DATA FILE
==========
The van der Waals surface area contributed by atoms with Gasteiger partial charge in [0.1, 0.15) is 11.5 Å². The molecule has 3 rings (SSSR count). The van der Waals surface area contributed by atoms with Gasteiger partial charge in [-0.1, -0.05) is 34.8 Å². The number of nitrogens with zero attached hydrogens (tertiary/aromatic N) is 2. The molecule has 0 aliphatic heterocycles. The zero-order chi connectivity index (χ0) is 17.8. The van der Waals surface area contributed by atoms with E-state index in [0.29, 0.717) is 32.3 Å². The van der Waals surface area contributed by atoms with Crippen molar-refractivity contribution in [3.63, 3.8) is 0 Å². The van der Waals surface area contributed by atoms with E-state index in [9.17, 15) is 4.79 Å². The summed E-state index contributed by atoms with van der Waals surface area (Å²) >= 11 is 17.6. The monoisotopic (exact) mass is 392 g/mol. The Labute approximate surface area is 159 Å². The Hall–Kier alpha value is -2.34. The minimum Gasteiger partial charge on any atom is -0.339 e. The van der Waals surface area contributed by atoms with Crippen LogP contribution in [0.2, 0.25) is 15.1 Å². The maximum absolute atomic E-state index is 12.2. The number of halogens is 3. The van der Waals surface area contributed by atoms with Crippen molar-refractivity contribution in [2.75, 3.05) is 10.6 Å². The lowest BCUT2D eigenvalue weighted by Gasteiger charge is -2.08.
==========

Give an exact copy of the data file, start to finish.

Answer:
The van der Waals surface area contributed by atoms with Gasteiger partial charge in [0.1, 0.15) is 11.5 Å². The molecule has 3 rings (SSSR count). The van der Waals surface area contributed by atoms with Gasteiger partial charge in [-0.1, -0.05) is 34.8 Å². The number of nitrogens with zero attached hydrogens (tertiary/aromatic N) is 2. The molecule has 0 aliphatic heterocycles. The zero-order chi connectivity index (χ0) is 17.8. The van der Waals surface area contributed by atoms with E-state index in [0.29, 0.717) is 32.3 Å². The van der Waals surface area contributed by atoms with Crippen molar-refractivity contribution in [3.63, 3.8) is 0 Å². The van der Waals surface area contributed by atoms with E-state index in [9.17, 15) is 4.79 Å². The summed E-state index contributed by atoms with van der Waals surface area (Å²) >= 11 is 17.6. The monoisotopic (exact) mass is 392 g/mol. The Labute approximate surface area is 159 Å². The Hall–Kier alpha value is -2.34. The minimum Gasteiger partial charge on any atom is -0.339 e. The van der Waals surface area contributed by atoms with Crippen LogP contribution in [0.2, 0.25) is 15.1 Å². The maximum absolute atomic E-state index is 12.2. The number of halogens is 3. The van der Waals surface area contributed by atoms with Crippen molar-refractivity contribution in [2.75, 3.05) is 10.6 Å². The lowest BCUT2D eigenvalue weighted by Gasteiger charge is -2.08.